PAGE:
the Millionaire Rig Veda

the following is an excerpt from a tale – The Millionaire Rig Veda – soon to be published in a novella collection sometime in late 2011:

Ginny Staithe, when she could, wore sweatpants like a uniform. Her motto was Why Walk When You Could Run? The sweats were both an athletic thing and a symbol of her complimentary devotion to leisure. Because, if she thought about it, it went the other way too: Why Sit When You Could Lie Down? Ginny didn’t do anything half-way, and that included fixing her car. At the mechanic’s, dressed in her sweatpants and a cute (but understated) hoodie, she circled the Jeep and the mechanic on his knees beside it, pointing out everything that needed fixing with an unpolished fingertip. From the missing antennae to the back hatch which needed gas shocks, the timing belt, and the rear passenger door that stuck in the cold.

I live up here because I’m ahead of the curve. Soon you’ll all be leaving your beloved cities like rats from a sinking ship and guess where you’ll come? She still couldn’t believe she’d said it. Not because she didn’t think it – she did – but that it’d come out of defensiveness, out of caring what someone else thought, and Ginny Staithe had believed herself to be passed all that.

Apparently not.

“Rotator cam is shot,” said the mechanic from underneath the Jeep.

Ginny’s cell phone rang in her bag. She had the one-strap back pack slung around her – no purse when you went to the mechanic’s; they saw that and they tried to rake you over the coals and that just pissed Ginny off. She reached in, grabbed it out of there and flipped it open without looking at the incoming number displayed.

“Ginny Staithe.”


It was Emily.

“Hi, Em. You-”

“I just wanted to say something. I just wanted to say one thing, okay? You talk about him like he’s dead. He’s not dead. Okay?”

Ginny closed her eyes. She swallowed. When she opened them again, the world swam for a moment, the colors running. It was only the briefest of seconds, but it had been there. She thought she also felt the beginnings of a headache, like a storm, brewing behind her forehead. A good frontal lobe whanger, she thought.

“Em, I’m at the car place right now. Let’s talk about this another time.”

“There’s nothing to talk about. I just had to tell you. It’s been…it’s one of those things that’s been one my mind, that keeps me up, like a little pin in the pin cushion.” Emily was calming now. That was how Emily was. She came on big and strong, just about tidal, and receded full of doubt, guilt, backing out the door like a head-bobbing bird.

In her mind she saw Emily at college, years ago now, affecting her patented Aussie accent and saying down undah and absoluteleh while people partying with her cracked up, tears tracking down faces. When Em was on, she was on. Should’ve been a stand-up comedian, Ginny had told her once. Missed your calling. Now Em had dried up. Seriously. Dried right up. Em was a resistor, a control freak – had to take everything and run it through her system, evaluating and scrutinizing and ultimately sitting indefinitely on that fucking fence about everything. She always had to have a crisis, a drama. She had to get something to get mad about, to get riled up about and organize against because, well, that was all she had left. Ginny knew this, she understood it, but, sometimes she was still a bitch too. And, who was to blame her? She was trying for upright and honorable, but she’d settle for listing and half-decent. Didn’t everybody?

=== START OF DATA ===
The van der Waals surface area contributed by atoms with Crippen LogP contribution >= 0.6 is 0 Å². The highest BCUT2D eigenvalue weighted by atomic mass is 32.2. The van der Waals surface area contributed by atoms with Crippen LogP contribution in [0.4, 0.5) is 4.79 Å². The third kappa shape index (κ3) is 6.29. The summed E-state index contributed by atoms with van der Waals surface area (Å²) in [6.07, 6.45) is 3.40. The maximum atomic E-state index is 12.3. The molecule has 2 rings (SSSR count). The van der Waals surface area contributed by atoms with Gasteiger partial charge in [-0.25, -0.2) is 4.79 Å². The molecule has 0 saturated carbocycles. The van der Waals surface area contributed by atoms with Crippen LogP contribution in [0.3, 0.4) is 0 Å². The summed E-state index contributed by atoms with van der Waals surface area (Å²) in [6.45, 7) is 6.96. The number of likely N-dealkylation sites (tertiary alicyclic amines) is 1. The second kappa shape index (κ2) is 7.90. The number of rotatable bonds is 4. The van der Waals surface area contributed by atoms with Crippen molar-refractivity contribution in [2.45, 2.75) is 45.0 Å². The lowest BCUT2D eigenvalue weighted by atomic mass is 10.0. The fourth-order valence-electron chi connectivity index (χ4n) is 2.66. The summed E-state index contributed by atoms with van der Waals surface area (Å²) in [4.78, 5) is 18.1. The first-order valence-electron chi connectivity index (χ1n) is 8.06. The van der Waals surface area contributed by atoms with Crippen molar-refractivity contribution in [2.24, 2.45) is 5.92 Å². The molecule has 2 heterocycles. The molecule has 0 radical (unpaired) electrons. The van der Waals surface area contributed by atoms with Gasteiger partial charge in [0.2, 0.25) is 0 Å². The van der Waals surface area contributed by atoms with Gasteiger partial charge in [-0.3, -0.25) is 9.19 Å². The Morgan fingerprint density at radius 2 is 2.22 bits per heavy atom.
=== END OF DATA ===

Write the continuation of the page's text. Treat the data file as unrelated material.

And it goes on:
“Em, he’s a deadbeat asshole, and you know it. He’s your brother, so you’re in denial. Not as much as your mother, who thinks his turds are royal and glimmer like jewels, but you’re still in denial – and it ain’t the river in Egypt. If I act like he’s dead, it’s my fucking right. To me, after all the shit he’s pulled, he might as well be. Deal with it.”

Ginny listened for the rebuttal, for Em’s return to her blustery storm mode (sometimes, yes, sometimes she didn’t go out with a whimper, not at all, but hung tenaciously to her judgment and bitterness as a drowning woman to a floating log) and as Em’s first word -leader of an army with their bayonets thrust forward- came out – “You” – Ginny snapped the phone shut. She looked at it, saw that the call had lasted one minute and forty-nine seconds, and realized she should use the caller ID more often. Em wasn’t likely to call back. Her dignity was at stake – she’d been hung up on, the ultimate glove in the face. No, she wouldn’t call back over and over in a blind rage like some. Em would plot her revenge.